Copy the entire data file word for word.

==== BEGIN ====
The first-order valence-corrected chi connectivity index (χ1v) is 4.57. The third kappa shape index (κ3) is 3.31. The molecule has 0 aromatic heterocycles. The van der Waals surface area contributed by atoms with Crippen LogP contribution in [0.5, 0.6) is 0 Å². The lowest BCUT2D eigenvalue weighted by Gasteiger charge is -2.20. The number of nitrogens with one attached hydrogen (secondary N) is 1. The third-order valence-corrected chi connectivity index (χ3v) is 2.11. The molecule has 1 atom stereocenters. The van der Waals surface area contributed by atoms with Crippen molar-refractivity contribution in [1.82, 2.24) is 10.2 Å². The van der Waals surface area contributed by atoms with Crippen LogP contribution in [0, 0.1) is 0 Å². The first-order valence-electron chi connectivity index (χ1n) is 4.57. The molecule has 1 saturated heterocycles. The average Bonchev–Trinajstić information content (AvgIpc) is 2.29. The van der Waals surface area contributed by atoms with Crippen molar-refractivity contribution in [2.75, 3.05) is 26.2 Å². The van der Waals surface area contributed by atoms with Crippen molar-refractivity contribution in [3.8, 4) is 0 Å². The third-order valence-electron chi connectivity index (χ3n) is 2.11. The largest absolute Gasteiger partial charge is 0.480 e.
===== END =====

The first-order valence-corrected chi connectivity index (χ1v) is 4.57. The third kappa shape index (κ3) is 3.31. The molecule has 0 aromatic heterocycles. The van der Waals surface area contributed by atoms with Crippen LogP contribution in [0.5, 0.6) is 0 Å². The lowest BCUT2D eigenvalue weighted by Gasteiger charge is -2.20. The number of nitrogens with one attached hydrogen (secondary N) is 1. The third-order valence-corrected chi connectivity index (χ3v) is 2.11. The molecule has 1 atom stereocenters. The van der Waals surface area contributed by atoms with Crippen molar-refractivity contribution in [1.82, 2.24) is 10.2 Å². The van der Waals surface area contributed by atoms with Crippen LogP contribution in [0, 0.1) is 0 Å². The first-order valence-electron chi connectivity index (χ1n) is 4.57. The molecule has 1 saturated heterocycles. The average Bonchev–Trinajstić information content (AvgIpc) is 2.29. The van der Waals surface area contributed by atoms with Crippen molar-refractivity contribution in [2.75, 3.05) is 26.2 Å². The van der Waals surface area contributed by atoms with Crippen molar-refractivity contribution in [3.8, 4) is 0 Å². The third-order valence-electron chi connectivity index (χ3n) is 2.11. The largest absolute Gasteiger partial charge is 0.480 e.